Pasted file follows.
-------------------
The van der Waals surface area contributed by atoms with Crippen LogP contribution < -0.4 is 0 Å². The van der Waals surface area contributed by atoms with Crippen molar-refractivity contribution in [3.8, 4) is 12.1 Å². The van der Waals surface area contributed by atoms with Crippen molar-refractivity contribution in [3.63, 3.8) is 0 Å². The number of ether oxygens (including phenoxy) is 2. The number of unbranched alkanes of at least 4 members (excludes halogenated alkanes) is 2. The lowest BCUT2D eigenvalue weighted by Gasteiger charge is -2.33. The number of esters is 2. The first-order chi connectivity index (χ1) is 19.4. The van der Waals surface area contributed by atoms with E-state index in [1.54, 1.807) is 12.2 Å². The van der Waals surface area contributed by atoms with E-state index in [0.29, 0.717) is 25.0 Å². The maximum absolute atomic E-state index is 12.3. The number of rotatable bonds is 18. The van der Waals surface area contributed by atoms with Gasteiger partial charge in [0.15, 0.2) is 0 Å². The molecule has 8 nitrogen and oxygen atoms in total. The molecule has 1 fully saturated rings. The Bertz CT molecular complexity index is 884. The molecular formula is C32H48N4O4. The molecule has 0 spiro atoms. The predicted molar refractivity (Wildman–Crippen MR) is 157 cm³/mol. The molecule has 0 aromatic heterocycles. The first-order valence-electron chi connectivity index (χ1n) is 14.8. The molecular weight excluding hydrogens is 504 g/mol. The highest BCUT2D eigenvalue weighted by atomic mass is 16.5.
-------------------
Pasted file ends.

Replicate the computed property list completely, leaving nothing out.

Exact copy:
The van der Waals surface area contributed by atoms with Crippen LogP contribution < -0.4 is 0 Å². The van der Waals surface area contributed by atoms with Crippen molar-refractivity contribution in [3.8, 4) is 12.1 Å². The van der Waals surface area contributed by atoms with Crippen molar-refractivity contribution in [3.63, 3.8) is 0 Å². The number of ether oxygens (including phenoxy) is 2. The number of unbranched alkanes of at least 4 members (excludes halogenated alkanes) is 2. The lowest BCUT2D eigenvalue weighted by Gasteiger charge is -2.33. The number of esters is 2. The first-order chi connectivity index (χ1) is 19.4. The van der Waals surface area contributed by atoms with E-state index in [1.54, 1.807) is 12.2 Å². The van der Waals surface area contributed by atoms with E-state index in [0.29, 0.717) is 25.0 Å². The maximum absolute atomic E-state index is 12.3. The number of rotatable bonds is 18. The van der Waals surface area contributed by atoms with Gasteiger partial charge in [0.15, 0.2) is 0 Å². The molecule has 8 nitrogen and oxygen atoms in total. The molecule has 1 fully saturated rings. The Bertz CT molecular complexity index is 884. The molecular formula is C32H48N4O4. The molecule has 0 spiro atoms. The predicted molar refractivity (Wildman–Crippen MR) is 157 cm³/mol. The molecule has 0 aromatic heterocycles. The first-order valence-electron chi connectivity index (χ1n) is 14.8. The molecular weight excluding hydrogens is 504 g/mol. The highest BCUT2D eigenvalue weighted by atomic mass is 16.5.